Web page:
Constructive Technology Assessment

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The core idea of constructive technology assessment (CTA) is that the social problems surrounding technology can and must be addressed through the inclusion of a large diversity of actors in technological design and implementation processes, including especially social actors. Social actors are those who experience and/or articulate and define health, environmental, or other value-laden effects of evolving technologies but are not directly engaged in technological developments. They may be consumers, citizens, employees, corporations, social groups, and more. CTA activities thus depart from traditional technology assessment (TA), which limits itself to charting the effects of given technological options, and does not attempt directly to influence or broaden the design process.

Historical Background

During the last two decades of the twentieth century, TA was widely adopted in several countries in Europe and in the United States. At first mainly conducted by technical experts, it developed toward a more participatory mode, bringing public values and opinions into the assessment of new technologies (Grin and de Graaf 1996, Vig and Paschen 2000). Both conventional expert impact assessment and various forms of participatory TA focus on shaping public policies related to technical change. TA policies have often been institutionalized in separate organizations such as the U.S. Office of Technology Assessment and the Netherlands Organization for Technology Assessment (renamed in Rathenau Institute), which serve legislatures and try to inform the broader public.

The Rathenau Institute was also heavily involved in developing the theory and practice of CTA. Since its founding, CTA practices have been taken up by many organizations, including corporations, nongovernmental organizations (NGOs), and government agencies, although not necessarily in the same way and often not under this label. These actors face different opportunities and constraints depending on their position in the innovation process. They share, however, the insight that negotiation among all stakeholders is necessary in order to deal with social problems that come with technical change.

CTA activities can take the form of dialogue workshops, consensus conferences (public debates), scenario workshops, or citizen reports. These are methods that can be used to organize structured discussions between social actors and designers (or technological actors). They only become CTA practices, however, when they focus on influencing design and technical change (Schwarz and Thompson 1990, Misa et al. 2003, Schot and Rip 1998, Schot 2001, Sørensen and Williams 2002).

Because CTA addresses innovation, it becomes a form of technology policy, although regular technology policies are not aimed at the integration of societal aspects into technical change. Some organizations and authors have called for such integration. They have argued that technology policies should aim at promoting those technologies that promise positive societal effects or externalities, as economists would term them (Carnegie Commission on Science 1992, Freeman and Soete 1997).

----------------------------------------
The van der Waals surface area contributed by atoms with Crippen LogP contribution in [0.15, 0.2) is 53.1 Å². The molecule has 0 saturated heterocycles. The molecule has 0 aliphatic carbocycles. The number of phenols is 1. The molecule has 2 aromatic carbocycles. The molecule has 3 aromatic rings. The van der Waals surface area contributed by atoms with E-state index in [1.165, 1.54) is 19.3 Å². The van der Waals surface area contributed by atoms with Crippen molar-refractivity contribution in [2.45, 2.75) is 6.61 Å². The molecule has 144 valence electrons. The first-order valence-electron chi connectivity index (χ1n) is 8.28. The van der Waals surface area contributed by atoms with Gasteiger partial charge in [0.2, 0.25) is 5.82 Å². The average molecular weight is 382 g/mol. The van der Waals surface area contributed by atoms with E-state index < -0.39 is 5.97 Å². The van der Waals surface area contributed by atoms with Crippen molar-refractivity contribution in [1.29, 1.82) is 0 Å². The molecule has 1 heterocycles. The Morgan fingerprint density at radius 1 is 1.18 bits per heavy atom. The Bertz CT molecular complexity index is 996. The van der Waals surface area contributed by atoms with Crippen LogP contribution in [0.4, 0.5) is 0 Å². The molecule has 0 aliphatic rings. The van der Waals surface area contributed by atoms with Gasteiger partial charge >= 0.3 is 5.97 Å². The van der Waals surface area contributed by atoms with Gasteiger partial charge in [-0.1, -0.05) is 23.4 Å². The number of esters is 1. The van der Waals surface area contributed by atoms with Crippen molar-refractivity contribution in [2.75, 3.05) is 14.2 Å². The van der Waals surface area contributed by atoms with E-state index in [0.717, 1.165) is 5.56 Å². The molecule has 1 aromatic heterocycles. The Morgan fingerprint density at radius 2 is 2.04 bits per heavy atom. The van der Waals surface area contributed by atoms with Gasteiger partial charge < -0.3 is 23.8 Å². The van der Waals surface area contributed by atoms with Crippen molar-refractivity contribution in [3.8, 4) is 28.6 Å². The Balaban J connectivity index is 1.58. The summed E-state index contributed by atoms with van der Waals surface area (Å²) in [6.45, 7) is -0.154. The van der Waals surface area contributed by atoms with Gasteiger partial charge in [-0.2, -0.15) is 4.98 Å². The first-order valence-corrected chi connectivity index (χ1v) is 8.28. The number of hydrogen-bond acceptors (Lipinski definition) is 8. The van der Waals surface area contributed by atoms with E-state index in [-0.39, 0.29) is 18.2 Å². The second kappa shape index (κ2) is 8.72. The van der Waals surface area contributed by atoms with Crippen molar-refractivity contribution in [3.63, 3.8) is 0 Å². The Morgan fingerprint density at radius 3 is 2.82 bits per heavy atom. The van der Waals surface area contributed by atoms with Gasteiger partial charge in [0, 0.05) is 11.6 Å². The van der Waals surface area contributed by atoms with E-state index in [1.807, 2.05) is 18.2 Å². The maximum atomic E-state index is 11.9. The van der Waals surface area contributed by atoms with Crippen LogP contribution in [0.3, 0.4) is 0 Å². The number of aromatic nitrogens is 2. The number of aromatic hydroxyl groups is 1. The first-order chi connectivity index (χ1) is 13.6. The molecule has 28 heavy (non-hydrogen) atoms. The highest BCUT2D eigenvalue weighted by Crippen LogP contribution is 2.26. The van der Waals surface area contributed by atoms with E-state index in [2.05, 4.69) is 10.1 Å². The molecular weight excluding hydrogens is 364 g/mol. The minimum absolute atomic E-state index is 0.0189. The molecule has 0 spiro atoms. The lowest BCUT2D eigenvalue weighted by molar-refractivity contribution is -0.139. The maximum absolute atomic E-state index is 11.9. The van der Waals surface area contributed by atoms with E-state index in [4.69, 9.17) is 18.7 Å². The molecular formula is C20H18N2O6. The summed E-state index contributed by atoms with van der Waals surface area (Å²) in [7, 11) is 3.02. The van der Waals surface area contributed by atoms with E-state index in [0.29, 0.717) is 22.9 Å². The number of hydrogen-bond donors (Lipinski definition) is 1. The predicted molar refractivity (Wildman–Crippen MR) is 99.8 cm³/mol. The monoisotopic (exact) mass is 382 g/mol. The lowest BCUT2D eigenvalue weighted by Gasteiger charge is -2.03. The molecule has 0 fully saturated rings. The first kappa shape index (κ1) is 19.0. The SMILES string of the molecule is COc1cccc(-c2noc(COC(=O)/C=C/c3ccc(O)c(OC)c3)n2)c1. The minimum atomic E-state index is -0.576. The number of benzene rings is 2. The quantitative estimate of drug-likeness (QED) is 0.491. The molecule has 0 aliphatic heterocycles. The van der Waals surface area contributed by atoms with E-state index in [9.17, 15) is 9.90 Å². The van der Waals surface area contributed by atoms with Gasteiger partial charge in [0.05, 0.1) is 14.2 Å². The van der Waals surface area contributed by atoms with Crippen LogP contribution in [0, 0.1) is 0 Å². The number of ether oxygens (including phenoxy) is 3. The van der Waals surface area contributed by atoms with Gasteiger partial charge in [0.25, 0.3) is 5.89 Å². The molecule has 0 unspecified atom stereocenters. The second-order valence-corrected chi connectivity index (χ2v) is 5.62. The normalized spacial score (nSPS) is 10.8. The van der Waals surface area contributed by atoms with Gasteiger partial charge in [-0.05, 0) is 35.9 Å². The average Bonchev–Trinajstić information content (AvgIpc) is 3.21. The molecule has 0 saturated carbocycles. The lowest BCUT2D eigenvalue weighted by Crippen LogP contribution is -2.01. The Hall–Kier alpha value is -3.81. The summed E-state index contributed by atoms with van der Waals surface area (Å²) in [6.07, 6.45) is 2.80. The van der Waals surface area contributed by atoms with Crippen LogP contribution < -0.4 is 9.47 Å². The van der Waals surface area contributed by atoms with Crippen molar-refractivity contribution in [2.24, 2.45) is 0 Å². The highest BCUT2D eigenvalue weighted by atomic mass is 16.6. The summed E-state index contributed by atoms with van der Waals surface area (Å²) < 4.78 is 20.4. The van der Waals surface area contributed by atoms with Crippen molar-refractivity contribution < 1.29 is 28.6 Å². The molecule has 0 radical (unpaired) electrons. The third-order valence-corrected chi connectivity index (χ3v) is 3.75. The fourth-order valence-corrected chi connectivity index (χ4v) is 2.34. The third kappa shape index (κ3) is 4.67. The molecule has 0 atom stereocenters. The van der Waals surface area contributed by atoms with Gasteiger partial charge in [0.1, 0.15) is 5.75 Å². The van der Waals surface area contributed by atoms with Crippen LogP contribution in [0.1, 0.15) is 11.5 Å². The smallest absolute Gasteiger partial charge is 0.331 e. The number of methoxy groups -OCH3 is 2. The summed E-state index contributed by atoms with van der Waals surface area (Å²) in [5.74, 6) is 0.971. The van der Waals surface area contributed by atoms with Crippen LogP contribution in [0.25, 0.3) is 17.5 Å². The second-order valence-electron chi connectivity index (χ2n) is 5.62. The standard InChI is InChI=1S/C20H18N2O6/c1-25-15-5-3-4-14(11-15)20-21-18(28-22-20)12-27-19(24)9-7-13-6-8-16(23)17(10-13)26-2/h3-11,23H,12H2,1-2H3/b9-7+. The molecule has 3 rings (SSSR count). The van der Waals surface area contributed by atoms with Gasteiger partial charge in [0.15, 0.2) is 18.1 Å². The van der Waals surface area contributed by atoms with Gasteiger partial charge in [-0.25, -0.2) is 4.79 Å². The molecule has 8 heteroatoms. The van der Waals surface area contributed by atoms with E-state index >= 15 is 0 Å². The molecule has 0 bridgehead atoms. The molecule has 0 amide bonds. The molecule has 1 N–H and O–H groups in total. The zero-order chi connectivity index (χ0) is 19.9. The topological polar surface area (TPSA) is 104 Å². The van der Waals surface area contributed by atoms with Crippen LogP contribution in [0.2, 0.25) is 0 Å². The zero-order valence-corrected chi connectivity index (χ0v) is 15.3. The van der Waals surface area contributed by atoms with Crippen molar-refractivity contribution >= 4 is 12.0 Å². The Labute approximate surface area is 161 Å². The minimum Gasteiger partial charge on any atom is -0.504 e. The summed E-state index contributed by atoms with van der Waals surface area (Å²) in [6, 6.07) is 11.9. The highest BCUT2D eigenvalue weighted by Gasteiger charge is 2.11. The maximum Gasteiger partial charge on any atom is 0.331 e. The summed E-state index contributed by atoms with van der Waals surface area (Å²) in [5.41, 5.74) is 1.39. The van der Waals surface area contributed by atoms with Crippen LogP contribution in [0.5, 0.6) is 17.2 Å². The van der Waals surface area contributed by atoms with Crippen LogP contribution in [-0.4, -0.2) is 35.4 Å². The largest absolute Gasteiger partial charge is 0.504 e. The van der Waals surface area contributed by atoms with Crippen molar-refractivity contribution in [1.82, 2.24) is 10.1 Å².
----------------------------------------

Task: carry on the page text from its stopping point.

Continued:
CTA Perspective

From a broad historical perspective, CTA practices may be viewed as a new form of management, replacing a problematic modernist way of managing technology (Misa et al. 2003). The core of modernist management lies in the separation of technology and its social effects. The lack of what may be called negotiating space between the actors involved in the design process and spokespersons for actors who are directly affected by the technology is a feature of the modernization process as it has manifested itself until the beginning of the twenty-first century.

In the modern regime of technology management, two tracks are apparent: promotion and regulation. On the one hand, there have emerged separate sites—called laboratories—where designers are given plenty of room to tinker with new technologies without having to think about the effects, because creativity might suffer. After they have been tried and tested, the black boxes are sent off into the world to bring about welfare and progress. This model encourages just plugging the technology in; playing with the technology is even considered dangerous. On the other hand, there has emerged a regulatory arena to mitigate the appearance of negative effects. Regulation does not concern itself with steering the scientific and technical developments, but rather with setting limits to their application.

Beginning in the 1970s, more and more problems and limitations became associated with this dual-track approach. Problems cropped up and so-called negative side effects of existing technologies were not easily solved through ex post facto regulation. They only worsened. Environmental problems are good examples. Since the 1980s there has been an explosion of new governmental regulations including the use of economic instruments as well as great increases in knowledge of environmental problems and solutions. Environmental advisory agencies have flourished. Yet many environmental problems have not been solved. Chimney filters and catalytic converters appear unsatisfactory. It has become clear that environmental problems must be addressed through a drastic reduction of energy and resource use. Another form of production and consumption is required. This will not come about through government regulation only, also not if it would focus on creating new market mechanisms.